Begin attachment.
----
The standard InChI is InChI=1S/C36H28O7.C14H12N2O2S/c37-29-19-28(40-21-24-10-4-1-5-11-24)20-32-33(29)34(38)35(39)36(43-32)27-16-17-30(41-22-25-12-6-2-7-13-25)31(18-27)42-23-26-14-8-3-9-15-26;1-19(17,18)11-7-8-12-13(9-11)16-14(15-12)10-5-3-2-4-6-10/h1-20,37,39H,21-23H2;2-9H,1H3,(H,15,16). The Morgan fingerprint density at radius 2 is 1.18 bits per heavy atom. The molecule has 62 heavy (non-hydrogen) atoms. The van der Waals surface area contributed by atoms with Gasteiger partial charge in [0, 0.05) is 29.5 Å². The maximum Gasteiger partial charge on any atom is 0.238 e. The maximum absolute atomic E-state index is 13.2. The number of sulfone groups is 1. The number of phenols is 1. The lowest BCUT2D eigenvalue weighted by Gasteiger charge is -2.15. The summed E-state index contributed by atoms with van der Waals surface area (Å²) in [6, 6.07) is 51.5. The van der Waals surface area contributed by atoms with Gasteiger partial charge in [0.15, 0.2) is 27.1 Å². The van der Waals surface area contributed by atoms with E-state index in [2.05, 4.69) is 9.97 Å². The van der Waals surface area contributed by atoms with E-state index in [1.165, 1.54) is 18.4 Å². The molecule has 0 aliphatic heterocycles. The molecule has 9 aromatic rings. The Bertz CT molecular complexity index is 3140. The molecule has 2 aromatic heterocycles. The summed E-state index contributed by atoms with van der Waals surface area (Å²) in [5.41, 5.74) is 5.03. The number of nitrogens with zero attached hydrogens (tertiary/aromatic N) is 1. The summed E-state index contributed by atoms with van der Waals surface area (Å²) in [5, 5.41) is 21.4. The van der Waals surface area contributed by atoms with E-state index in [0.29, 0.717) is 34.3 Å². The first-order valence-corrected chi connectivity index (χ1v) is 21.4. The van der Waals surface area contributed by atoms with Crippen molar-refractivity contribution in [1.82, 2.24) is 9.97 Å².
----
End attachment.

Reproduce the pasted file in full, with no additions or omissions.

The standard InChI is InChI=1S/C36H28O7.C14H12N2O2S/c37-29-19-28(40-21-24-10-4-1-5-11-24)20-32-33(29)34(38)35(39)36(43-32)27-16-17-30(41-22-25-12-6-2-7-13-25)31(18-27)42-23-26-14-8-3-9-15-26;1-19(17,18)11-7-8-12-13(9-11)16-14(15-12)10-5-3-2-4-6-10/h1-20,37,39H,21-23H2;2-9H,1H3,(H,15,16). The Morgan fingerprint density at radius 2 is 1.18 bits per heavy atom. The molecule has 62 heavy (non-hydrogen) atoms. The van der Waals surface area contributed by atoms with Gasteiger partial charge in [0, 0.05) is 29.5 Å². The maximum Gasteiger partial charge on any atom is 0.238 e. The maximum absolute atomic E-state index is 13.2. The number of sulfone groups is 1. The number of phenols is 1. The lowest BCUT2D eigenvalue weighted by Gasteiger charge is -2.15. The summed E-state index contributed by atoms with van der Waals surface area (Å²) in [6, 6.07) is 51.5. The van der Waals surface area contributed by atoms with Gasteiger partial charge in [0.15, 0.2) is 27.1 Å². The van der Waals surface area contributed by atoms with E-state index in [2.05, 4.69) is 9.97 Å². The van der Waals surface area contributed by atoms with E-state index in [1.165, 1.54) is 18.4 Å². The molecule has 0 aliphatic heterocycles. The molecule has 9 aromatic rings. The Bertz CT molecular complexity index is 3140. The molecule has 2 aromatic heterocycles. The summed E-state index contributed by atoms with van der Waals surface area (Å²) in [5.41, 5.74) is 5.03. The number of nitrogens with zero attached hydrogens (tertiary/aromatic N) is 1. The summed E-state index contributed by atoms with van der Waals surface area (Å²) in [5, 5.41) is 21.4. The van der Waals surface area contributed by atoms with E-state index in [0.29, 0.717) is 34.3 Å². The first-order valence-corrected chi connectivity index (χ1v) is 21.4. The van der Waals surface area contributed by atoms with Crippen molar-refractivity contribution in [1.82, 2.24) is 9.97 Å².